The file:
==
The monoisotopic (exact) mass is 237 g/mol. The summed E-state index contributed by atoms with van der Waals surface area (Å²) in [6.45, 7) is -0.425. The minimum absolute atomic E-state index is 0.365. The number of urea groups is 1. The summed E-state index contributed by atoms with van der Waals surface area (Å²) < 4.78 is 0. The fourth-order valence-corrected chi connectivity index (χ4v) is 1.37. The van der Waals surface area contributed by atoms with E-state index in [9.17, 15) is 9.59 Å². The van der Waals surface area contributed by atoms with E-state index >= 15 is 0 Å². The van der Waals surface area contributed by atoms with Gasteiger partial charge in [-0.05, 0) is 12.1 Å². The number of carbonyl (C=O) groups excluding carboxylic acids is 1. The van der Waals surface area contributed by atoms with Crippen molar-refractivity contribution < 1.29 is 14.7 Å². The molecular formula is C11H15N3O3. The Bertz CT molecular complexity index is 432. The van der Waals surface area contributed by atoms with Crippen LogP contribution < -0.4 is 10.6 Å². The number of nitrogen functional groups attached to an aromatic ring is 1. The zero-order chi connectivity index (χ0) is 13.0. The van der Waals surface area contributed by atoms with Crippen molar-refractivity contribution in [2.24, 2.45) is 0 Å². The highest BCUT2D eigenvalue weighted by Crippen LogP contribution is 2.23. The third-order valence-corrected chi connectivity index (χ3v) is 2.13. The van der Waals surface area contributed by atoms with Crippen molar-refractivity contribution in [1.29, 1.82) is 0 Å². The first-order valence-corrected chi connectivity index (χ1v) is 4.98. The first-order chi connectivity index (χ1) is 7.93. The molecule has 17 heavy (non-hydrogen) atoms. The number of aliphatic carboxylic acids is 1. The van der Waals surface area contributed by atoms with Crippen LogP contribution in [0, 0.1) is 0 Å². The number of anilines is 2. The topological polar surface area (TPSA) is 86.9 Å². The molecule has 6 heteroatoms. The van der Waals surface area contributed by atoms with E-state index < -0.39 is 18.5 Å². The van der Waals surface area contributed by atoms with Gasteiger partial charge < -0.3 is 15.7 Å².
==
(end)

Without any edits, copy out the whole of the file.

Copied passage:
The monoisotopic (exact) mass is 237 g/mol. The summed E-state index contributed by atoms with van der Waals surface area (Å²) in [6.45, 7) is -0.425. The minimum absolute atomic E-state index is 0.365. The number of urea groups is 1. The summed E-state index contributed by atoms with van der Waals surface area (Å²) < 4.78 is 0. The fourth-order valence-corrected chi connectivity index (χ4v) is 1.37. The van der Waals surface area contributed by atoms with E-state index in [9.17, 15) is 9.59 Å². The van der Waals surface area contributed by atoms with E-state index >= 15 is 0 Å². The van der Waals surface area contributed by atoms with Gasteiger partial charge in [-0.05, 0) is 12.1 Å². The number of carbonyl (C=O) groups excluding carboxylic acids is 1. The van der Waals surface area contributed by atoms with Crippen molar-refractivity contribution < 1.29 is 14.7 Å². The molecular formula is C11H15N3O3. The Bertz CT molecular complexity index is 432. The van der Waals surface area contributed by atoms with Crippen LogP contribution < -0.4 is 10.6 Å². The number of nitrogen functional groups attached to an aromatic ring is 1. The zero-order chi connectivity index (χ0) is 13.0. The van der Waals surface area contributed by atoms with Crippen molar-refractivity contribution in [2.24, 2.45) is 0 Å². The highest BCUT2D eigenvalue weighted by Crippen LogP contribution is 2.23. The third-order valence-corrected chi connectivity index (χ3v) is 2.13. The van der Waals surface area contributed by atoms with Crippen molar-refractivity contribution in [1.29, 1.82) is 0 Å². The first-order valence-corrected chi connectivity index (χ1v) is 4.98. The first-order chi connectivity index (χ1) is 7.93. The molecule has 17 heavy (non-hydrogen) atoms. The number of aliphatic carboxylic acids is 1. The van der Waals surface area contributed by atoms with Crippen LogP contribution in [0, 0.1) is 0 Å². The number of anilines is 2. The topological polar surface area (TPSA) is 86.9 Å². The molecule has 6 heteroatoms. The van der Waals surface area contributed by atoms with E-state index < -0.39 is 18.5 Å². The van der Waals surface area contributed by atoms with Gasteiger partial charge < -0.3 is 15.7 Å².